Being skeptical of the skeptics

Brilliant words from Seth Godin that most church leaders need to remember:

Here’s the thing about proving skeptics wrong: They don’t care. They won’t learn. They will stay skeptics. The ones who said the airplane would never fly ignored the success of the Wright Bros. and went on to become skeptical of something else. And when they got onto an airplane, they didn’t apologize to the engineers on their way in.

I used to have a list, and I kept it in my head, the list of people who rejected, who were skeptical, who stood in the way. What I discovered was that this wasn’t the point of the work, and my goal wasn’t actually to prove these folks wrong, it was only to do the work that was worth doing. So long ago I stopped keeping track. It’s not about the skeptics. It’s about the people who care about, support and enable.

Instead of working so hard to prove the skeptics wrong, it makes a lot more sense to delight the true believers. They deserve it, after all, and they’re the ones that are going to spread the word for you.

Do you need to stop focusing on the skeptics in your church.

Stop trying to prove your point.

They won’t care (or acknowledge it when it turns out you’re right).

Instead, enjoy the work you’ve been called to do… the work that’s ‘worth doing’.

Read more here.



  • Steve Miller July 12, 2013 Reply

    Martin Luther said, “…all of Christianity is repentance.”

    We all know we must repent of sin, what bothers us usually is we must repent of being right. We repent of our own righteousness so we may take on Christs’. God’s moral standards do not change, but we do not get to stand on our own righteousness, but Christs’.

    Skeptics and those overly skeptical of skeptics are both clinging to a perceived personal right and wrong tally system. We must get past insisting I am right, and rather get to I am Christ’s, and therefore anyone else attached to Christ is my brother/sister regardless of their ability to live up to my understanding of the standards.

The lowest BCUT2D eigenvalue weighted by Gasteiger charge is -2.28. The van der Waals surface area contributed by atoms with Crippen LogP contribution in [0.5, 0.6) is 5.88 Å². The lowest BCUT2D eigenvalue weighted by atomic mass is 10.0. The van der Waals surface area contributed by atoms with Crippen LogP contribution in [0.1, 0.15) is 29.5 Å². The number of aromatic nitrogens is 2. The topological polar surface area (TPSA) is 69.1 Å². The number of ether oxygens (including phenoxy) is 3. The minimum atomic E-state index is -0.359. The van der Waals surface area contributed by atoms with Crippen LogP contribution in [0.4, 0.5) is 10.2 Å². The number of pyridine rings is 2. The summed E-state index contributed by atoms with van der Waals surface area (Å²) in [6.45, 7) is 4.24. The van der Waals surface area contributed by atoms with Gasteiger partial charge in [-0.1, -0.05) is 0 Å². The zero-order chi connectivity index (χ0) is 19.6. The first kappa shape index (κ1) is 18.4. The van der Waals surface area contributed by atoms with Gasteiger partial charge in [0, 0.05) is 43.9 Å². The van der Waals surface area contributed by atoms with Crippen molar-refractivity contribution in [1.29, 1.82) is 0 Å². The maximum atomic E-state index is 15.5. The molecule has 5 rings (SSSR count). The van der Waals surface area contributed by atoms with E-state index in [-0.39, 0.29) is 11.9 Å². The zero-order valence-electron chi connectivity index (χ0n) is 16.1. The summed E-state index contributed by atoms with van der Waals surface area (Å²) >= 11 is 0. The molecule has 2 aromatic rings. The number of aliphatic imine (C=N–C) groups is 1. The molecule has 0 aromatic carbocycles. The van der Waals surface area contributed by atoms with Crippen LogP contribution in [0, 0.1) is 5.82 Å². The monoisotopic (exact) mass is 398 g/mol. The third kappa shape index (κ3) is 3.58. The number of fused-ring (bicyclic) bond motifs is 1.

It is a covenantal lifestyle not based off of performance.

    Only then can we correct (as we are commanded to do Galatians 6:1) those who are wrong without becoming harsh or judgmental. We follow the example of Paul who called men to repentance not by just pointing out the law (though he did that) but by first pointing out the basis of GRACE found in Christ. Christ is our standard, not the law.

    It is equally wrong to be a harsh critic as well as a silent enabler. Always be calling brothers and sisters to uphold the unity provided by the Gospel of grace. Call people to Christ’s ability to uphold God’s moral law, not your own ability to do so.

    It can be tricky to actually recognize a true skeptic/critic, because sometimes other Christians legitimately see things differently. Critics will be all talk with no fruit, they won’t pitch in, they won’t volunteer, but they will be more than happy to criticize those who do. When you spot one try to love them right, a healthy heart will respond well, a true critic will be repulsed by kindness.

    This loving one another stuff is hard!

  • Jim Wideman July 12, 2013 Reply

    This is a little off subject, but Steve’s comment above made me think of it. Sometimes those we see as critics or skeptics are those who are seeing the issue from the perspective of a different spiritual gift.
    The person with the gift of mercy thinks half the church budget ought to be spent on the poor, while the person with the gift of administration thinks that is ridiculous because there are utilities to pay and a church building to maintain. Satan then takes those different perspectives that come from different spiritual gifts and creates a full blown fight over the budget!
    Sometimes if we just take into account the old “eye and ear” perspective of 1 Corinthians 14, we could create peace and unity more quickly in the church.

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